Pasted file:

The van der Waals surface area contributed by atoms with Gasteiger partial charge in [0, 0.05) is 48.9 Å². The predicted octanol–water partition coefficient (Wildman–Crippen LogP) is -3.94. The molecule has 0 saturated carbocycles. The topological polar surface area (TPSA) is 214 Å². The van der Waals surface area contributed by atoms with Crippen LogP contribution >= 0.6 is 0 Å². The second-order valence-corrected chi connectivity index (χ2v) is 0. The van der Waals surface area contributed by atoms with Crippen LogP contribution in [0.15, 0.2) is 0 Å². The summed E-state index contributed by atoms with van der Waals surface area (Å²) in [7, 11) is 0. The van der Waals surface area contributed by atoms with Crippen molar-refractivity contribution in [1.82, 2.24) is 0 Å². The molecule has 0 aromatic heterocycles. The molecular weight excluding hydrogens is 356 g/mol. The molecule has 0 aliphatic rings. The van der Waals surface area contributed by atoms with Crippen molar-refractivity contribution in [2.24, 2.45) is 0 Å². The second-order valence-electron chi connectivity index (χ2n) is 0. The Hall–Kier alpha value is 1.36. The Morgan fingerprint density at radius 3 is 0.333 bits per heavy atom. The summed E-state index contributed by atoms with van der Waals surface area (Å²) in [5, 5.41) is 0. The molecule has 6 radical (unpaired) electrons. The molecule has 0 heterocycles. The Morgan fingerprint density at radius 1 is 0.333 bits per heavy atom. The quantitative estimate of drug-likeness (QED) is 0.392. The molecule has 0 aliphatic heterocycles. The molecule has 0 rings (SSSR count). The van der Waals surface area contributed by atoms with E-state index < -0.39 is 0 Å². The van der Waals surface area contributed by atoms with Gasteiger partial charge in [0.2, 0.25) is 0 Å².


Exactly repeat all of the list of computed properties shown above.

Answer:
The van der Waals surface area contributed by atoms with Gasteiger partial charge in [0, 0.05) is 48.9 Å². The predicted octanol–water partition coefficient (Wildman–Crippen LogP) is -3.94. The molecule has 0 saturated carbocycles. The topological polar surface area (TPSA) is 214 Å². The van der Waals surface area contributed by atoms with Crippen LogP contribution >= 0.6 is 0 Å². The second-order valence-corrected chi connectivity index (χ2v) is 0. The van der Waals surface area contributed by atoms with Crippen LogP contribution in [0.15, 0.2) is 0 Å². The summed E-state index contributed by atoms with van der Waals surface area (Å²) in [7, 11) is 0. The van der Waals surface area contributed by atoms with Crippen molar-refractivity contribution in [1.82, 2.24) is 0 Å². The molecule has 0 aromatic heterocycles. The molecular weight excluding hydrogens is 356 g/mol. The molecule has 0 aliphatic rings. The van der Waals surface area contributed by atoms with Crippen molar-refractivity contribution in [2.24, 2.45) is 0 Å². The second-order valence-electron chi connectivity index (χ2n) is 0. The Hall–Kier alpha value is 1.36. The Morgan fingerprint density at radius 3 is 0.333 bits per heavy atom. The summed E-state index contributed by atoms with van der Waals surface area (Å²) in [5, 5.41) is 0. The molecule has 6 radical (unpaired) electrons. The molecule has 0 heterocycles. The Morgan fingerprint density at radius 1 is 0.333 bits per heavy atom. The quantitative estimate of drug-likeness (QED) is 0.392. The molecule has 0 aliphatic heterocycles. The molecule has 0 rings (SSSR count). The van der Waals surface area contributed by atoms with E-state index < -0.39 is 0 Å². The van der Waals surface area contributed by atoms with Gasteiger partial charge in [0.2, 0.25) is 0 Å².